But during contentious meetings between the two nations, the Russians upped the ante on January 13, when Deputy Foreign Minister Sergei Ryabkov said that it could “neither confirm nor exclude” the deployment of Russian troops and missiles to Cuba and Venezuela. That sent shockwaves of alarm throughout the West and especially, in the United States where many remember the Cuban Missile crisis in 1962, where the two superpowers nearly came to nuclear war.
“It all depends on the action of our U.S. counterparts,” Ryabkov told the RTVI Russian television network about the U.S. threats to levy severe economic sanctions against Russia in the event of a Russian invasion.
But is the threat to move additional Russian troops and missiles into Cuba and Venezuela a credible threat? While it can’t be discounted completely, the answer is, as U.S. National Security Advisor Jake Sullivan said to reporters “bluster”.
Would Russia Really Send Forces to Cuba or Venezuela?
However, the threat alone conjures up images to older Americans as a time when the threat of thermonuclear annihilation was very real. Back in 1962, Premier Kruschev deployed Soviet nuclear missile launch platforms in Cuba and the U.S. responded with an embargo of the island with the two sides coming very close to conflict.
Eventually, the Soviets withdrew their missiles with the assurance from Washington that the U.S. would remove nuclear missiles from Turkey as well as the promise that they wouldn’t invade Cuba to force an overthrow of the Castro regime.
But the Russian threat to place missiles in Cuba, unlike the buildup around Ukraine which has a very real chance of happening, is low.
The Russians want to stop Ukraine from joining NATO and stop them from getting any closer to the West. But in doing so, they’re going to use the old Soviet political tactic of issuing ultimatums, actions, and then reaping the dividends, as retired Ukrainian retired Lieutenant General Ihor Romanenko and the former deputy chief of staff told Al Jazeera.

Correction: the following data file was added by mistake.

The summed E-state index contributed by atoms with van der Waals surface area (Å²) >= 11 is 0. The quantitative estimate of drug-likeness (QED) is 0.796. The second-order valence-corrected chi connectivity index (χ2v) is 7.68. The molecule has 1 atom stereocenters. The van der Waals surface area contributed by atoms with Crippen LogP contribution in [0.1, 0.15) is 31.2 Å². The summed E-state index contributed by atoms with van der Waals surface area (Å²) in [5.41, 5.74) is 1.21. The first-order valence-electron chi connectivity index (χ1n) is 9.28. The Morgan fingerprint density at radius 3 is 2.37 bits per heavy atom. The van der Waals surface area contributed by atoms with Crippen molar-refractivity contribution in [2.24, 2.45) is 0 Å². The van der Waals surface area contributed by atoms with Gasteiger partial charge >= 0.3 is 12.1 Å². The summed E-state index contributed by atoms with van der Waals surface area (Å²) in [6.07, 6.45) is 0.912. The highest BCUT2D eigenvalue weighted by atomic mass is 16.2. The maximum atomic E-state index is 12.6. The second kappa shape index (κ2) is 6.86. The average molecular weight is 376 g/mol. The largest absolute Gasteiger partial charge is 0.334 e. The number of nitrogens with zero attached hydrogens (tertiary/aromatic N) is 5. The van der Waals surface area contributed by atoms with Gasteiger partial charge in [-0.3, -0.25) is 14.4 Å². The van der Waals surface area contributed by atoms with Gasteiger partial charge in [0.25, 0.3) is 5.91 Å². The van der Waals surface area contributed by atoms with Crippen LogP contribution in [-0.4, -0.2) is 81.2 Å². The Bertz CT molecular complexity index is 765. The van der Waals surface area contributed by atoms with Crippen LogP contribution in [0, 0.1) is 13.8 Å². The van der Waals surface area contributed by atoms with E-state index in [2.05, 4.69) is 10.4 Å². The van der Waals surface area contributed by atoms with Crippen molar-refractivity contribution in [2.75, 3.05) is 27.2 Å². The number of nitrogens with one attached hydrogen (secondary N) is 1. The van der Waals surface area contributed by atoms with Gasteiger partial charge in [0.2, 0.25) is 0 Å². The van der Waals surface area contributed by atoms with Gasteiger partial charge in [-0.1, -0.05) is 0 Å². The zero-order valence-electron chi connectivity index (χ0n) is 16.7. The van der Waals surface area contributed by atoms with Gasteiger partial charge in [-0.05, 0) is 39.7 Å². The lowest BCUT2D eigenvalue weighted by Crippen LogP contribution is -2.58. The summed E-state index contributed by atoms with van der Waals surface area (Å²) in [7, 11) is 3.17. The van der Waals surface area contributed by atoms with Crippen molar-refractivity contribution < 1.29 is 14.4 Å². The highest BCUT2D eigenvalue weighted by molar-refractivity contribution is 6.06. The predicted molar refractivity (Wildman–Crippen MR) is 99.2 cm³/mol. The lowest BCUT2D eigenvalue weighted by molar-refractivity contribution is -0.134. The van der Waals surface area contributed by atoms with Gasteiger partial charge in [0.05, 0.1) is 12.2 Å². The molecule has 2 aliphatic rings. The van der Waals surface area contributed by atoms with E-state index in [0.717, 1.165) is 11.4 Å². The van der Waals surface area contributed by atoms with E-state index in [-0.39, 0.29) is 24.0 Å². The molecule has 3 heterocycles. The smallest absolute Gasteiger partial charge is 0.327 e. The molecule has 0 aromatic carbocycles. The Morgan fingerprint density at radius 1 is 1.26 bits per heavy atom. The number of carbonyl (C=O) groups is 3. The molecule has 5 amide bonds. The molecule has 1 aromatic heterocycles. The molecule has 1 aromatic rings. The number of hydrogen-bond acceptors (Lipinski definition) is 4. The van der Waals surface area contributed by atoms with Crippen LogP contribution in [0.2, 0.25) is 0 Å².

While Russia has maintained a close relationship with Cuba, the costs associated with placing a missile unit on the island nation would be prohibitive. President Putin, in a move to appease Washington back in 2000, closed down a Soviet-era surveillance facility. The Russian fleet, which is vastly downsized from its Soviet counterpart has no role for a base in Cuba.
And while Russian troops and proxy mercenaries from the Wagner Group have propped up Venezuelan strongman Nicholas Maduro when he was close to being deposed after a fraudulent election, sending troops and missiles there would only serve to threaten Venezuela’s neighbors, many of whom, like Colombia, have an adversarial relationship with the Maduro regime.
In 2018, two nuclear weapons-capable Tupolev Tu-160 bombers flew to Caracas in an apparent show of support for Maduro. Soon after, Russian “advisers” appeared, beefing up Maduro’s presidential security team and deployed to other strategic locations in the real event of a military coup to depose him.
President Putin issued a warning about a year ago, in regards to the situation with the former Soviet satellite states, which have traditionally served as a buffer to Russia, and for the West, in particular, the United States to cease expanding eastward.
If Russia’s adversaries “continue to threaten our fundamental security interests, …“Russia’s response will be asymmetrical, fast, and tough,” Putin said last April referring to a host of irregular warfare tactics they could use at their disposal.
Russia wants to reassert its sphere of influence to Eastern Europe. And they want NATO to stop expanding eastward toward its borders. And arguably most importantly, Russia wants NATO to stop troop rotations through former Warsaw Pact countries that have since joined the Western alliance.
Michael Carpenter, the US representative at the Organization for Security and Co-operation in Europe (OSCE), said that while the U.S. is ready to find a peaceful resolution to the Ukrainian situation, “we are not going to renegotiate core principles”, stating that the 1975 Helsinki Accords, the UN Charter and the 1990 Paris Charter, which guarantees the right of nations to make their own decisions about their security, free from the threat of force, and guaranteed the security of each nation’s borders.
“Those are sacrosanct. Those are our bedrock,” Carpenter said on January 13. He said he did not know if there were plans to put the US position in writing, as the Russians were demanding.
Steve Balestrieri is a 1945 National Security Columnist. He has served as a US Special Forces NCO and Warrant Officer before injuries forced his early separation. In addition to writing for 1945, he covers the NFL for PatsFans.com and his work was regularly featured in the Millbury-Sutton Chronicle and Grafton News newspapers in Massachusetts.